The dataset contains measurements from both intact and mechanically damaged components for quality assurance purposes (classification task). The acoustic signature of each MLCC is represented by an eight-dimensional feature vectror in the file inputs.mat:

  1. Acoustic emission amplitude at the highest resonace peak
  2. Frequency of the highest resonance peak
  3. Amplitude of the second-highest resonance peak
  4. Frequency of the second-highest resonance peak
  5. Total phase shift during frequency sweep
  6. Median amplitude of 10 of the highest resonance peaks
  7. Median frequency of 10 of the highest resonance peaks
  8. Mean group delay ripple calculated from the phase response of each component

The labels (0=no damage; 1=damage) for each component are found in targets.mat. Note that the labelling process was done by cross-sectioning each component and inspecting the sample visually under a microscope. Therefore, the labels may not be completely accurate, as the signs of damage can be difficult to observe.



Performance of Wireless Sensor Networks (WSN) based on IEEE 802.15.4 and Time Slotted Channel Hopping (TSCH) has been shown to be mostly predictable in typical real-world operating conditions. This is especially true for performance indicators like reliability, power consumption, and latency. This article provides and describes a database (i.e., a set of data acquired with real devices deployed in a real environment) about measurements on OpenMote B devices, implementing the 6TiSCH protocol, made in different experimental configurations.


Wireless Sensor Networks Dataset (TSCH a Compromise Between Reliability, Power Consumption, and Latency)


Performance of Wireless Sensor Networks (WSN) based on IEEE 802.15.4 and Time Slotted Channel Hopping (TSCH) has been shown to be mostly predictable in typical real-world operating conditions. This is especially true for performance indicators like reliability, power consumption, and latency. This article provides and describes a database (i.e., a set of data acquired with real devices deployed in a real environment) about measurements on OpenMote B devices, implementing the 6TiSCH protocol, made in different experimental configurations. A post-analysis Python script for calculating the above performance indicators from values stored in the database is additional provided. The results obtained by applying the script to the included database were published in [1], which contains more details than those reported in this short presentation of the dataset. Data and software are useful for two main reasons: on the one hand the dataset can be further processed to obtain new performance indices, so as to support, e.g., new ideas about possible protocol modifications; on the other hand, they constitute a simple yet effective example of measurement technique (based on the ping tool and on the accompanying script), which can be customized at will and reused to analyze the performance of other real TSCH installations.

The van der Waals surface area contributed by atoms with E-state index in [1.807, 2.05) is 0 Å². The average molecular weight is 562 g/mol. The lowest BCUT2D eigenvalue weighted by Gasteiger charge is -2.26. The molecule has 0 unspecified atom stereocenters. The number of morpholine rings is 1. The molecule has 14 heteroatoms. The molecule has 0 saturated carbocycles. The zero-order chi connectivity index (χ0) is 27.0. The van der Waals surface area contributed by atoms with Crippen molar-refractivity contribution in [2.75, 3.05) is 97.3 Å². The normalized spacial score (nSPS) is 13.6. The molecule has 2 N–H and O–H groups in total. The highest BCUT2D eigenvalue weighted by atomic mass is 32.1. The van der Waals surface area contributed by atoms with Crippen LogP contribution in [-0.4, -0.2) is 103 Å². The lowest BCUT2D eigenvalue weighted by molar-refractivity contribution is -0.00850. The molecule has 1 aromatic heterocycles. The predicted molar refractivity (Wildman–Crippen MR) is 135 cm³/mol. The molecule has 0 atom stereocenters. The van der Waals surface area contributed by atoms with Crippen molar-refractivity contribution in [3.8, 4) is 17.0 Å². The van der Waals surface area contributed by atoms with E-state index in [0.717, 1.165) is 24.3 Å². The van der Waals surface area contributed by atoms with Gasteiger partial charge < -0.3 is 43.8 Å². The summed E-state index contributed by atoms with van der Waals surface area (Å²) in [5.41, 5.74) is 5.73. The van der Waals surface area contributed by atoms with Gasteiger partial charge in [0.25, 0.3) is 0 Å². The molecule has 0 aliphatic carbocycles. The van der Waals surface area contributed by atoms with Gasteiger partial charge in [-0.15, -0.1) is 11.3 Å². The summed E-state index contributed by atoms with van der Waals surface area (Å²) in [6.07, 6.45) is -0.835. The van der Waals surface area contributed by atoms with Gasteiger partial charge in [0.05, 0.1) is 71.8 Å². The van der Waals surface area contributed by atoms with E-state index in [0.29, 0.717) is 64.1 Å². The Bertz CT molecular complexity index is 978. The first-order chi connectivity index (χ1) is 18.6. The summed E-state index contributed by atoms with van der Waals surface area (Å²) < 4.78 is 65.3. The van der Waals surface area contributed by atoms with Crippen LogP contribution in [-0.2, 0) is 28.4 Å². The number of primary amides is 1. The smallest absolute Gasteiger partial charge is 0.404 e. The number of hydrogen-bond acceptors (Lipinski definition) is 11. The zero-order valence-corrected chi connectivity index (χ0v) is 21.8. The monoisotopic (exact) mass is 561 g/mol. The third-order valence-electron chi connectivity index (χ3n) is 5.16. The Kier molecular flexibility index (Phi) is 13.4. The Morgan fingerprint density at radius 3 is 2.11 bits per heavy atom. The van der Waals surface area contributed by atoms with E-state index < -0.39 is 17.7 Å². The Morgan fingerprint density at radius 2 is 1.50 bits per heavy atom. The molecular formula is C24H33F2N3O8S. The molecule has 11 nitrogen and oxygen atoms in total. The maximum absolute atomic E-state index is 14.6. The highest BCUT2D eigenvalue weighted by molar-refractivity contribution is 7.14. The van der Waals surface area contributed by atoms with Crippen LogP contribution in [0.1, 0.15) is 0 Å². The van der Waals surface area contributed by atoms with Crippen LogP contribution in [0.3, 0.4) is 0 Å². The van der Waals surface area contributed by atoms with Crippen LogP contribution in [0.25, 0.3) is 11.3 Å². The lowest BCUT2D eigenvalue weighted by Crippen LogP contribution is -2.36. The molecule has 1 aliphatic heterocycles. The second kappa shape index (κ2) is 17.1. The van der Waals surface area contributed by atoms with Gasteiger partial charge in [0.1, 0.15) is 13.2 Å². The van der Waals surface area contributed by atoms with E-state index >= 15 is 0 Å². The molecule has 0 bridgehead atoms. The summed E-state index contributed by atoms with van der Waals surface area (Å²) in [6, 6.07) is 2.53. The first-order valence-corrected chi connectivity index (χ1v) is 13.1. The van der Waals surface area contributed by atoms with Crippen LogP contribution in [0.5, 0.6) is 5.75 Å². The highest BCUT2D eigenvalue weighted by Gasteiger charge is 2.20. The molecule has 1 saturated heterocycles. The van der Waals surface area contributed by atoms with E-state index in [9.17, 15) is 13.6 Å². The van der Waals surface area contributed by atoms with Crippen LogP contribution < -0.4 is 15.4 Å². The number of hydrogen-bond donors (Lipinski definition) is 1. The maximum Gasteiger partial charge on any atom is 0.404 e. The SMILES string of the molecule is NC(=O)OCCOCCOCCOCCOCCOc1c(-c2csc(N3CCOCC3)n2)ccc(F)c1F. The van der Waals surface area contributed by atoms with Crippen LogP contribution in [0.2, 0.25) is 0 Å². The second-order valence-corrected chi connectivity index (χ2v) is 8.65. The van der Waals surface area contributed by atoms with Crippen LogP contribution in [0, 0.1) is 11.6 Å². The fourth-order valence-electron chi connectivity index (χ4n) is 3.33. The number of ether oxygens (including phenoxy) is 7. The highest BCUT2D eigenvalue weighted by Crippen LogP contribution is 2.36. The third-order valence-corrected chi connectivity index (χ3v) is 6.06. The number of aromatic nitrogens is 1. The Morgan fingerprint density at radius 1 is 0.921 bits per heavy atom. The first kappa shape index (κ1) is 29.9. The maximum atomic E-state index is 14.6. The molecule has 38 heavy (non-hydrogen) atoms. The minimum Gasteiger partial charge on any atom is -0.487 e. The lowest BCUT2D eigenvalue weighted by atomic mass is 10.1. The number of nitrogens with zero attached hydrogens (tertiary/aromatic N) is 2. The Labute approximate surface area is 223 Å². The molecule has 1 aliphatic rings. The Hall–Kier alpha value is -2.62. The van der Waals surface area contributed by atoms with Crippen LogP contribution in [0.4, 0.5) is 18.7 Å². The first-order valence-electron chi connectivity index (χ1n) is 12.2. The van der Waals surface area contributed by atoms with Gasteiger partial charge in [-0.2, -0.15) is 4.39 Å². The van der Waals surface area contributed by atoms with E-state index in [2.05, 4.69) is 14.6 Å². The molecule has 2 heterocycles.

Introduction and Main Targets

The data contained in this database/dataset were obtained from a real installation of OpenMote B devices communicating by means of 6TiSCH, in turn based on the Time Slotted Channel Hopping (TSCH) protocol. The network was composed of two motes, namely, a root mote and a leaf mote. The dataset was obtained by issuing a sequence of ping commands from the PC to which the root mote is connected to the leaf mote. The transmission pattern of ping packets is periodic with a period equal to 120 s.

Openmote b+

A Python script ( is provided along with the database to calculate statistical indices related to reliability, power consumption, and latency. In particular, they were used to obtain the results reported in the following table, and in Table 6 that was published in [1].

Table 6

A number of relevant, typical experimental conditions were identified and analyzed, each one characterized by distinct values for protocol parameters N_slot (width of the slotframe, expressed as a number of slots) and N_tries (maximum number of allowed transmission attempts per data frame, the sender understands that the frame has not reached the destination if it does not receive the related ACK):

  • Default: default configuration of the two parameters as per OpenWSN version REL-1.24.0.
  • High Reliability: the likelihood that a frame is delivered to destination is improved by increasing N_tries.
  • Low Latency transmission latency is decreased at the expense of reliability and power consumption, both of which suffer a worsening.
  • Low Power Consumption: power consumption is decreased at the expense of latency, which increases.

In all experimental conditions an additional random interfering load, obtained by means of four Wi-Fi adapters, was injected on the wireless medium (details are reported in [1]).

For the first 4 experiments the duration was set to 1 day (i.e., 720 samples), while for the “Default (15-days)” condition the duration was 15 days (i.e., 10800 samples). The latter experiment also includes the samples of the “Default” (1 day) condition, which are reported at the beginning of the dataset.

The table (and the post-analysis script provided with the database) reports statistics related to:

  • Latency: minimum latency, mean latency, standard deviation of latency, 99-percentile of latency, maximum latency, and theoretical worst-case latency, in this order.
  • Reliability: packet loss ratio, frame error probability, and packet delivery probability, in this order.
  • Power Consumption: rate of frame exchanges (including retries), rate at which idle listening occurs, power consumption, in this order.

Other details about statistical indices and how they can be modelled with a mathematical formulation can be found in [1].